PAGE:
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  • Kathy Baughman
    09.16.2009

    The Gravity Rule

    When helping brands and organizations think through community strategy, we are asked a handful of questions by almost everyone. They fall into three major categories:

    · Overall approach and program design

    · ROI

    · Resource allocation

    The first two are very specific to the mission, objectives and business drivers of the organization. To some extent, so is the third but I think the ‘gravity” rule applies. What’s that? Pauline Ores, a community whiz at IBM, is fond of saying, “Community is like gravity; it only come in one flavor.” She goes on to make the case that fundamental principles of community design apply equally across every industry. What works in tech also works in consumer products. The customization comes from the content, tools, and engagement strategy that you employ.

    Here are xxx “gravity” principles that apply to community resource allocation.

    · Designate a community strategist: This person is primarily responsible for:

    •  Identifying business goals and aligning them with community and social marketing programs.
    •  Ongoing approach and applying a best practices orientation to the program.
    •  Integrating the program with other marketing and operations campaigns
    •  Identifying key social marketing and community trends and separating fads from useable applications and tools
    • Assuring community profitability: developing cost/benefit models and developing ROI modeling

    · Assign a public community manager. This person has several responsibilities. including:

    • Serving as the human face of the community. This is the go-to person for members when they want to interact with the company; not just each other.
    • Engaging members in a variety of ways. This requires a comfort level with chatting with customers, understanding their concerns and being open about the probability that desired actions will actually occur in a stated time frame. In my experience, many marketers only deal with customers in the abstract. They view them as personas, objects in a video, data points or from behind the mirrored glass of a focus group. They don’t really deal with them day-to-day. The community manager needs to be comfortable in this role and can offer invaluable insights to the organization.
    • Managing key community functions and activities. These include:
    1. Create quarterly engagement approach
    2. Maintain Reputation Management system
    3. Direct other team members
    4. Analyze trends and work with Community Strategist to determine implications and impact
    5. Serve as community advocate for internal company audiences and business units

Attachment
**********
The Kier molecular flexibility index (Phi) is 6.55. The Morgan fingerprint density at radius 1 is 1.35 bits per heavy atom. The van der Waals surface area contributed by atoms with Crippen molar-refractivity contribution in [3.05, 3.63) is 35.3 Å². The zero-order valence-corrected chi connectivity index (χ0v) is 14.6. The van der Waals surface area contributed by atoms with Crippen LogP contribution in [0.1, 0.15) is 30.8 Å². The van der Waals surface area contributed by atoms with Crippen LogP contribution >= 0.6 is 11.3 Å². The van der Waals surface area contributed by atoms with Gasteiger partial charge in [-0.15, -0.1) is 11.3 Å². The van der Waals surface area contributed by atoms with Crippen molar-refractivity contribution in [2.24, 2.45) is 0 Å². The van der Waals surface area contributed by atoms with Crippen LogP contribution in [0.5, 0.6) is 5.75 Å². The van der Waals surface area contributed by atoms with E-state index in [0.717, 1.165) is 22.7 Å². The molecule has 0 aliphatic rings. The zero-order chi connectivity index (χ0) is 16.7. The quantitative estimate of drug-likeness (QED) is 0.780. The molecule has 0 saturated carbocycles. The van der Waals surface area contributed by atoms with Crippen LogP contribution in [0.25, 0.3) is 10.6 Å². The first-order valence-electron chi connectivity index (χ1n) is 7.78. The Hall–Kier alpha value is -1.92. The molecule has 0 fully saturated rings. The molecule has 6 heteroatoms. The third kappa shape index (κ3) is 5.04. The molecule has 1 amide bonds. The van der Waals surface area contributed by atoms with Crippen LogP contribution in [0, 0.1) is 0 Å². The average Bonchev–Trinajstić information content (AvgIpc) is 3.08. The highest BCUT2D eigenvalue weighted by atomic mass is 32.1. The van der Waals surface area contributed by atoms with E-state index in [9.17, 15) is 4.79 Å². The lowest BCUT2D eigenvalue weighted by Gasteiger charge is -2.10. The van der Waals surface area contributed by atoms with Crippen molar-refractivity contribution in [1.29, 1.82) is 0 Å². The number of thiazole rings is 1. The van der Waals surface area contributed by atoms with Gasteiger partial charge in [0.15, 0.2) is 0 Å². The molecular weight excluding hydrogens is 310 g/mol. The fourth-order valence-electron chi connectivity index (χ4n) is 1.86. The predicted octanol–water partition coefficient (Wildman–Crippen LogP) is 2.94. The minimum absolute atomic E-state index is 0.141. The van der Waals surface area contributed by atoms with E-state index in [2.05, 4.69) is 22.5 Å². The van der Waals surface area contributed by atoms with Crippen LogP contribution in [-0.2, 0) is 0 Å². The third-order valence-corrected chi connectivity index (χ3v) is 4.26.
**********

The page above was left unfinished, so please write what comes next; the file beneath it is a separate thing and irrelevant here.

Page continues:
6. Field and manage requests from other business units for advocate or program access
    • Being the voice of the brand throughout the social eco-system. The community manager should be visible both inside the branded community location as well as maintain a high profile at other social destinations.
    • Managing customer advocate relations. Care and nurturing of customer advocates is essential for optimizing this strategic business asset.
    • Moderating disputes and community sentiment. It is essential for the community manager to intervene as appropriate when the community is veering into negative territory or one of its members is behaving badly. Often, self policing among community members handles this before formal intervention is needed, but the manager must be aware and know when to act.

    · Give an Engagement Manager responsibility for:

    • Executing engagement strategies including online and offline events
    • Managing ongoing recruitment and advocate on-boarding

    · Appoint a community operations manager. This person could be the same one as the public community manger but has very specific skill sets. H/her is responsibility for:

    • Monitoring community health and wellness. Maintaining an early warning system signals when the community is in distress or thriving. Each call for action; just different ones. This person is part strategist; part analyst.
    • Moderating specific actions and activities. The majority of this can be automated if you put in the right back-end and admin tools. Someone with half a lobe working needs to watch, though.
    • Overseeing everyday QA of the platform. Nothing frustrates visitors and members more than slow nav and broken tools.

    · Allocate dedicated tech genius. Every organization I’ve ever worked with has a long queue for dev work. If your community is going to be successful, you’ll need more than a few forums and standard widgets. If no one inside your company’s IT department knows and understands community beyond what comes out of the shrink wrap, find a go-to outside resource that is platform agnostic, can help you choose the best platform for current and future needs and can help you scale. This person should also bring you new ideas and new social tools that can help you integrate your social presence both inside and outside of your community.

    According to Forrester community expert, Jeremiah Owyang, successful community marketing requires dedicated staffing. In addition, a study by Forum One quantifies the optimal staffers for community is 6.5 FTEs. In our experience, this resource load is often too steep for organizations in the formative stages of community building. ComBlu typically takes a “build, grow, transfer” approach with our clients. We serve as an outsource for much of the heavy lifting during the early stages of community building. As we move past pilot into the growth stage, we begin knowledge transfer so an internal team can eventually take over the running and managing of its own community assets.

    This model with tweaks for individual needs is the gravity rule for community resource allocation.


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